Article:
- Selective distribution - Selective distribution is a lot like exclusive distribution. However, unlike the latter, selective distribution allows for a few more retailers or outlets per every geographical area.
How distribution strategy informs your marketing
A distribution strategy is to marketing as wheels to a car. The two are, quite simply, inseparable. It's impossible to run a great local marketing campaign without a concrete distribution strategy in place. After all, distribution is an indispensable member of the marketing mix, or the 4P's (placement).
Let's start from the beginning. The marketing mix has evolved greatly in response to digitization (subscription-based services replacing physical products, for instance), but none have been impacted to the degree that placement has. Now more than ever, marketers have a plethora of distribution channels to consider, with their target audiences spread out across various digital platforms, and physical distribution channels haven't gone anywhere either.
Following this reality, including a distribution strategy in marketing plans shouldn't just be an important consideration for marketers —it should be a no-brainer. Where are people going to find your products and other offerings? When can they purchase them? Where are they going to use them? How are you going to manage inventory? You need to answer these questions in order to have a successful strategy.
Then there's the question of brand messaging and integrity. You'll hear nothing but crickets if you attempt to create a consistent brand experience from the national to the local level without a well-fleshed-out distribution strategy in place. What's more, you need to leverage all of your channel partners to keep content consistent at all points in the distribution flow. Having a distribution strategy is key to making your marketing initiatives tick.
As distribution strategies evolve to meet the needs of a digital world, it's more important than ever for brands to have a clear vision of their distribution tactics for their marketing efforts. Distributed marketing platforms not only allow for a high degree of customization and personalization, but they also ensure brand messaging integrity and a consistent brand experience no matter where customers are engaging with your product.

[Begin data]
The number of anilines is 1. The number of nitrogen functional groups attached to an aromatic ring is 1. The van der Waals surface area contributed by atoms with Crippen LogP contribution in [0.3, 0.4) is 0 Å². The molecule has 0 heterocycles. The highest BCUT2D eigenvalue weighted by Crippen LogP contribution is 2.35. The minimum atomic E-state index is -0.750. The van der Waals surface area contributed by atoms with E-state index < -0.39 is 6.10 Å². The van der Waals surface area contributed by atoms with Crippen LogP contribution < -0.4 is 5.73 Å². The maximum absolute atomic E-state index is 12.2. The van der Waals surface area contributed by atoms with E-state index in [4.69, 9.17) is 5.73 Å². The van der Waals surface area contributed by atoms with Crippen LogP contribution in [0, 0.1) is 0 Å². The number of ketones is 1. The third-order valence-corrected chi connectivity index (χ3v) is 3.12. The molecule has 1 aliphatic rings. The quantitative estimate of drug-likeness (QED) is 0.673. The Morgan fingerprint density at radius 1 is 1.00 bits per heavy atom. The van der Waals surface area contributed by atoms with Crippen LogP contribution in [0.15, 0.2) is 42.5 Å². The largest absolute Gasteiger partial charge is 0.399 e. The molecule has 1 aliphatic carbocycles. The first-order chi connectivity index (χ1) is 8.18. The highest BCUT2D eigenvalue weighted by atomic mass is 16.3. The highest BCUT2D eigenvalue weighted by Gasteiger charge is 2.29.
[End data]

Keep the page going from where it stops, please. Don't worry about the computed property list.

How a distributed marketing platform can help
A distributed marketing platform enables you to manage your local marketing efforts from a single interface, regardless of where in the world you or your customers are located.
This is extremely valuable for businesses with a widespread customer base, as it enables them to communicate with all of their customers in a culturally relevant and consistent manner. A distributed marketing platform also helps businesses maintain brand integrity across all distribution channels, ensuring that customers have a positive experience no matter where they engage with the company.
While your national marketing team may be the brand experts, it's the local channel partners that know your customers best. Crafting a distribution marketing strategy ensures all of your teams—both national and local—are reading from the script.
At Marvia, we help large national brands market their business on both a large and small scale. Thanks to our dynamic templates, marketing shop, and more, brands like yours can make marketing a team effort and let local partners make on-brand marketing materials in mere minutes. This ultimately gives your national and regional teams to focus on polishing up your brand's mission, identity, and distribution strategy.